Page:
Last year was a solid one for equities, with the S&P 500 putting up the best performance since 2013 by gaining about 29%. But the ascent was not hurdle-free. Occasional trade tensions between the United States and China, constant volatility in the oil patch and a flattening yield curve in the United States have invoked fears from time to time.
Even if the United States and China have cut the preliminary trade deal and are on their way to wipe off some increased tariffs, global growth worries are not sparing investors. International Monetary Fund has been warning about the global growth slowdown repeatedly (read: IMF Cuts Global Growth Outlook: 5 ETF Areas to Bet On).
Against this background, investors and fund managers have no other option than be prudent with the changing dynamics of the market. And in order to do so, several investors opted for active ETFs.
An actively-managed ETF does have a benchmark index but managers may alter sector allocations, market-time trades or shift from the index constituents if they consider appropriate, per investopedia.
Investors should note that active funds are arguably expensive as these involve research expenses associated with the manager’s due diligence and additional cost in the form of a wide bid/ask spread beyond the expense ratio.
Active Management Seems Most Sought-After
There has been a surge in actively-managed ETFs of late. The Brown Brothers Harriman’s ETF survey found that 57% of global ETF investors intend to raise their exposure to actively-managed ETFs in the coming year. Active management takes the top spot in the list of strategies U.S. ETF investors favor this year, across asset classes.
The difference in expense ratios between active and passive (management/investing) has been reducing of late given a spurt in launch of lower-cost products. The average expense ratio of about 968 regular passive ETFs is 0.42% (per xtf.com), while the average expense ratio of 296 regular active ETFs is 0.63%.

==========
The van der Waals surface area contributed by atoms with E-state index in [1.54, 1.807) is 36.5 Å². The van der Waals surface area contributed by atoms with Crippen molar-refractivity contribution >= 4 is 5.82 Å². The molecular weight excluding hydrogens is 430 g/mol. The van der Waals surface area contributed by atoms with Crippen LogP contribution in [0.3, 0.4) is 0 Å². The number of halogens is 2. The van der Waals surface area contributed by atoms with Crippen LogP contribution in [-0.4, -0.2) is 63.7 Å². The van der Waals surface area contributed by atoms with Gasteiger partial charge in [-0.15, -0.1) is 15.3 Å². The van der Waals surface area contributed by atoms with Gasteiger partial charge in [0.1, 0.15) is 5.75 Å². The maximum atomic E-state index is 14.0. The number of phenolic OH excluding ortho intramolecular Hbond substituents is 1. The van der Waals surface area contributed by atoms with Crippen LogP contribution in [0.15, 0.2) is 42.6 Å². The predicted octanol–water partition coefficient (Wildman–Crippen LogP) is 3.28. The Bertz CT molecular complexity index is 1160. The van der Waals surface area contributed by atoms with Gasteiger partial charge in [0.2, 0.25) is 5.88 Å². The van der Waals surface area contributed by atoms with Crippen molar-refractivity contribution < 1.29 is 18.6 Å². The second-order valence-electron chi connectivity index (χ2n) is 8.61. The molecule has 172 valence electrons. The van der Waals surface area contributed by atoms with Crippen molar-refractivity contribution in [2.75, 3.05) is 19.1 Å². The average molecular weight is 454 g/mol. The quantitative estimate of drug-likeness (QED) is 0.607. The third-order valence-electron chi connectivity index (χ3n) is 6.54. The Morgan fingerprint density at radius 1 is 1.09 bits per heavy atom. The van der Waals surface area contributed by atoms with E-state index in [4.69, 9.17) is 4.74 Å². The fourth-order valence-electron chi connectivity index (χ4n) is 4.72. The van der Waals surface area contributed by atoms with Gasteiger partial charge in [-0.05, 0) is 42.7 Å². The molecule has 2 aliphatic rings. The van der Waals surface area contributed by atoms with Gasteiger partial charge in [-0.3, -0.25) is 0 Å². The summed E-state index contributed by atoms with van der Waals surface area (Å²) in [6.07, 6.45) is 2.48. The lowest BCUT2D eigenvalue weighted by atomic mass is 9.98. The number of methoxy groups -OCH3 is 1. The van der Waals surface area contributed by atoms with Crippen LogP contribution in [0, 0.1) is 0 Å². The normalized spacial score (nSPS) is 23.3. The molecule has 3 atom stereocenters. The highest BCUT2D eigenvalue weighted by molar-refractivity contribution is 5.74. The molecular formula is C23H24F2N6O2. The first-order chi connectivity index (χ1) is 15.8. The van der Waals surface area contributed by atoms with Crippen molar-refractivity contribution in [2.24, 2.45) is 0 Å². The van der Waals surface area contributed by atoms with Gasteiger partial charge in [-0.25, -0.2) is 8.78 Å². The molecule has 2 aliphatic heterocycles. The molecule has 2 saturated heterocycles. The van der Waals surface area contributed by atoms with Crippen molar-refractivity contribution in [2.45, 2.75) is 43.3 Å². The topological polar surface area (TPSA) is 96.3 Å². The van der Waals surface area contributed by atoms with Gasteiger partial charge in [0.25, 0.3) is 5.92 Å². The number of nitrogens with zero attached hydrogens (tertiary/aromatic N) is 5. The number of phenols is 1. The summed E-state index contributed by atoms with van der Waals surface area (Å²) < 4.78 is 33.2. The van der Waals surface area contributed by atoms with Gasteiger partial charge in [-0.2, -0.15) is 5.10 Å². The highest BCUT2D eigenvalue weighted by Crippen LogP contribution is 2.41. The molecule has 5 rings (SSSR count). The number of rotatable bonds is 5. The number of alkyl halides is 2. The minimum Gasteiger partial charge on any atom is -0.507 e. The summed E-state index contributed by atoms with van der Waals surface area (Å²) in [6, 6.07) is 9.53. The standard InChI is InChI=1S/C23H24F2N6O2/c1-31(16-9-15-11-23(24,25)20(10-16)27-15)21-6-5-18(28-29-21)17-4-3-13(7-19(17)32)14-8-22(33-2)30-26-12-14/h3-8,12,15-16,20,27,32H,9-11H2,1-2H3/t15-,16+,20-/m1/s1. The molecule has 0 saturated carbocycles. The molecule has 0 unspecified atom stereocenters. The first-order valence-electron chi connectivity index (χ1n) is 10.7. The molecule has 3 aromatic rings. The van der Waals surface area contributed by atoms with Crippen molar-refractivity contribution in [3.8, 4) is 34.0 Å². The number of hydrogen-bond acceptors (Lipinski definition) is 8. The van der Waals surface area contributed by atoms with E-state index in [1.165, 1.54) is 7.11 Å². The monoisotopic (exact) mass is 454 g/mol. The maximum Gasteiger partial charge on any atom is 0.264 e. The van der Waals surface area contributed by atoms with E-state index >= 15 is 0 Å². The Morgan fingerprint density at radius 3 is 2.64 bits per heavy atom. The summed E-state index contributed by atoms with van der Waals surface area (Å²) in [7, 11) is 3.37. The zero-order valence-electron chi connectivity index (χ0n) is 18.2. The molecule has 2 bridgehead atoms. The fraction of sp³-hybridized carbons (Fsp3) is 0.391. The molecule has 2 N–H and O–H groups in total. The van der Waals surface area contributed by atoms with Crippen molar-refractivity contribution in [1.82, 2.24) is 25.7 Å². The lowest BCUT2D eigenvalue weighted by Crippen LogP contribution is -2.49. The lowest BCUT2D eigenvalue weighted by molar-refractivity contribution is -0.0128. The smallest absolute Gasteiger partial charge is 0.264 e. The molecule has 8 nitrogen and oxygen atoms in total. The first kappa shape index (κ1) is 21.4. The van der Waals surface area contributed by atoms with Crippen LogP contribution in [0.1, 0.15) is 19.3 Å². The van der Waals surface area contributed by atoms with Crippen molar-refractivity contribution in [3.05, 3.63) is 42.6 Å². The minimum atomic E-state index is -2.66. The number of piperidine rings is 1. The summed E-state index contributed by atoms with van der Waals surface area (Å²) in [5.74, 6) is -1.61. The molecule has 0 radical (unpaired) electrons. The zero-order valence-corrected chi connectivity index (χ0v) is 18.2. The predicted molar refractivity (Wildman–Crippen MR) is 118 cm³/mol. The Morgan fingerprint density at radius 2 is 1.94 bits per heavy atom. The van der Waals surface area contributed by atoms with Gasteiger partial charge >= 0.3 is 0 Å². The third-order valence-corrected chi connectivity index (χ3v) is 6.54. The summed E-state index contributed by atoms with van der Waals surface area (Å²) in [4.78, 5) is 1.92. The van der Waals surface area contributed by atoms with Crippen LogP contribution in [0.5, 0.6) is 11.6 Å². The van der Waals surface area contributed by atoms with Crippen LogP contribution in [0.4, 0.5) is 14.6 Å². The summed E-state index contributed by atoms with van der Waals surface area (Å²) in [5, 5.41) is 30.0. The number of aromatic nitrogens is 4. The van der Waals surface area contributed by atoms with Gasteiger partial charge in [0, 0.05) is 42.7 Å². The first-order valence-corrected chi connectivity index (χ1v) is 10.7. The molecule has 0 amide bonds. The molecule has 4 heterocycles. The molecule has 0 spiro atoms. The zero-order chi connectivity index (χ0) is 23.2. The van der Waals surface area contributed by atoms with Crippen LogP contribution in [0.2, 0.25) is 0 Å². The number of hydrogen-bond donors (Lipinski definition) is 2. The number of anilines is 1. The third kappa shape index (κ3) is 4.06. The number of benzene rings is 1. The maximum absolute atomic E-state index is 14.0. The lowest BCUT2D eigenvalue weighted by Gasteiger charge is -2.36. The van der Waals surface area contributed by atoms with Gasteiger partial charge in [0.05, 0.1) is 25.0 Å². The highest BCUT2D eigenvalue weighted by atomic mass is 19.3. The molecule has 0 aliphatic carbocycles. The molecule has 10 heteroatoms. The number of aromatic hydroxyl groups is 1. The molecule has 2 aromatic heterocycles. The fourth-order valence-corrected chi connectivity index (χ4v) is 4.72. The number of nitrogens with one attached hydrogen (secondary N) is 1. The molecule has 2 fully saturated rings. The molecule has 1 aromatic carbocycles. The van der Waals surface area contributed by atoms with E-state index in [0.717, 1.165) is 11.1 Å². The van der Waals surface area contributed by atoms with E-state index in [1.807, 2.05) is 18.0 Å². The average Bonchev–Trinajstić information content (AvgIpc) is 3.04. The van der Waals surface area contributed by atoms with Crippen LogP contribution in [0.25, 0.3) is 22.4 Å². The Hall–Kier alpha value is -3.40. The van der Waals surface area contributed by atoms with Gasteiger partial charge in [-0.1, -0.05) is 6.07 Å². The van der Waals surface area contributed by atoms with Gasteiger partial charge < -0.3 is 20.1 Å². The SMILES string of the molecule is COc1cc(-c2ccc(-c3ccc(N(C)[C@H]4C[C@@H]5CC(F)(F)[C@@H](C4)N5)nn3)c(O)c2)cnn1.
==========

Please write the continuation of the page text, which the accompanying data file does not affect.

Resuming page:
Return-wise as well, active ETFs are not far behind. Passively-managed funds have returned 10.8% in the past year versus 9.51% gains in active ETFs, while the figure for passive ones is 0.48% in the volatile 2020 versus 0.83% gains by active ones (read: Top ETF Stories of January 2020).
Some actively-managed ETFs have outperformed the SPDR S&P 500 ETF (SPY - Free Report) (up 21.9%) in the past year (as of Feb 5, 2020). Below we highlight some top-performing active ETFs of the past year that breezed past the S&P 500.
iShares Evolved U.S. Technology ETF (IETC - Free Report) – Up 37.8%
The iShares Evolved U.S. Technology ETF seeks to provide access to U.S. companies with technology exposure (read: Microsoft's Azure Returns to Growth: 5 ETFs to Buy).
ARK Next Generation Internet ETF (ARKW - Free Report) – Up 30.7%
The ARK Next Generation Internet ETF is actively managed and seeks long-term growth of capital by investing under normal circumstances, primarily in domestic and U.S. exchange traded foreign equity securities of companies that are relevant to the theme of next-generation Internet (read: Tech ETFs & Stocks Outperforming in 2020).
ARK Fintech Innovation ETF (ARKF - Free Report) – Up 29.9%
The ARK Fintech Innovation ETF is actively managed and seeks long-term growth of capital. Information Technology (40.9%), Consumer Discretionary (19%), Financials (18.4%) and Communication Services (17.6%) are the top four sectors of the fund.
MFAM Small-Cap Growth ETF (MFMS - Free Report) – Up 28.8%
The MFAM Small-Cap Growth ETF seeks to achieve long-term capital appreciation. Healthcare (35.0%), Information Technology (25.1%), Industrials (19.2%) and Real Estate (12.8%) are the top four sectors of the fund.
Franklin Liberty U.S. Low Volatility ETF (FLLV - Free Report) – Up 26.4%
The Franklin Liberty U.S. Low Volatility ETF seeks capital appreciation with an emphasis on lower volatility than the broader equity market, as measured by the Russell 1000 Index. Information Technology (23.1%), Health care (13.69%) and Financials (13.28%) are the top three sectors of the fund.
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